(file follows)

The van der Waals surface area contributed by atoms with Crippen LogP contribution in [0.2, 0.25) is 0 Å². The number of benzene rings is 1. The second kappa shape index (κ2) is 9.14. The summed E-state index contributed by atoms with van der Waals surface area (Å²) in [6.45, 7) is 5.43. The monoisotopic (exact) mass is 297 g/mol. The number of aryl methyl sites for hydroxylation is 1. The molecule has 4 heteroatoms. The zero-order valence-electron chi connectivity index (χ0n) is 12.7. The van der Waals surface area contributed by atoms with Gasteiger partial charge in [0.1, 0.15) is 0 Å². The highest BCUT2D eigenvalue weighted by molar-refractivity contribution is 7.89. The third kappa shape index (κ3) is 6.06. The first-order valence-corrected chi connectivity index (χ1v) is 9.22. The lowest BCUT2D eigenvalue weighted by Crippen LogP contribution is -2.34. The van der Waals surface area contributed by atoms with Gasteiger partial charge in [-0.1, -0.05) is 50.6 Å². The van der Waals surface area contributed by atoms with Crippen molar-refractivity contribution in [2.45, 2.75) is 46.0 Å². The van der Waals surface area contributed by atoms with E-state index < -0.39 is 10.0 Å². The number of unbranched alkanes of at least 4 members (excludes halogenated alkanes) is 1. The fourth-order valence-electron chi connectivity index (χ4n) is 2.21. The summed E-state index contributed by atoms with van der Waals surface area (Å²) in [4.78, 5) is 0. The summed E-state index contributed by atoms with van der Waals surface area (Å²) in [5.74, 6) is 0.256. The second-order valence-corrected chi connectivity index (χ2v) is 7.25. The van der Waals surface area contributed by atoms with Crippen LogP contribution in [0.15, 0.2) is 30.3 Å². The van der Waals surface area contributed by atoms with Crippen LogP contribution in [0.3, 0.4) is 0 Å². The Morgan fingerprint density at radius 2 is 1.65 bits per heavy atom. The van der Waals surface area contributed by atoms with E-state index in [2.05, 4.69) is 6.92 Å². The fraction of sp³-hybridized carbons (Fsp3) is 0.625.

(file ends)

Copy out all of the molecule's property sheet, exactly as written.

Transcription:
The van der Waals surface area contributed by atoms with Crippen LogP contribution in [0.2, 0.25) is 0 Å². The number of benzene rings is 1. The second kappa shape index (κ2) is 9.14. The summed E-state index contributed by atoms with van der Waals surface area (Å²) in [6.45, 7) is 5.43. The monoisotopic (exact) mass is 297 g/mol. The number of aryl methyl sites for hydroxylation is 1. The molecule has 4 heteroatoms. The zero-order valence-electron chi connectivity index (χ0n) is 12.7. The van der Waals surface area contributed by atoms with Gasteiger partial charge in [0.1, 0.15) is 0 Å². The highest BCUT2D eigenvalue weighted by molar-refractivity contribution is 7.89. The third kappa shape index (κ3) is 6.06. The first-order valence-corrected chi connectivity index (χ1v) is 9.22. The lowest BCUT2D eigenvalue weighted by Crippen LogP contribution is -2.34. The van der Waals surface area contributed by atoms with Gasteiger partial charge in [-0.1, -0.05) is 50.6 Å². The van der Waals surface area contributed by atoms with Crippen molar-refractivity contribution in [2.45, 2.75) is 46.0 Å². The van der Waals surface area contributed by atoms with E-state index < -0.39 is 10.0 Å². The number of unbranched alkanes of at least 4 members (excludes halogenated alkanes) is 1. The fourth-order valence-electron chi connectivity index (χ4n) is 2.21. The summed E-state index contributed by atoms with van der Waals surface area (Å²) in [4.78, 5) is 0. The summed E-state index contributed by atoms with van der Waals surface area (Å²) in [5.74, 6) is 0.256. The second-order valence-corrected chi connectivity index (χ2v) is 7.25. The van der Waals surface area contributed by atoms with Crippen LogP contribution in [0.15, 0.2) is 30.3 Å². The van der Waals surface area contributed by atoms with Crippen LogP contribution in [0.3, 0.4) is 0 Å². The Morgan fingerprint density at radius 2 is 1.65 bits per heavy atom. The van der Waals surface area contributed by atoms with E-state index in [2.05, 4.69) is 6.92 Å². The fraction of sp³-hybridized carbons (Fsp3) is 0.625.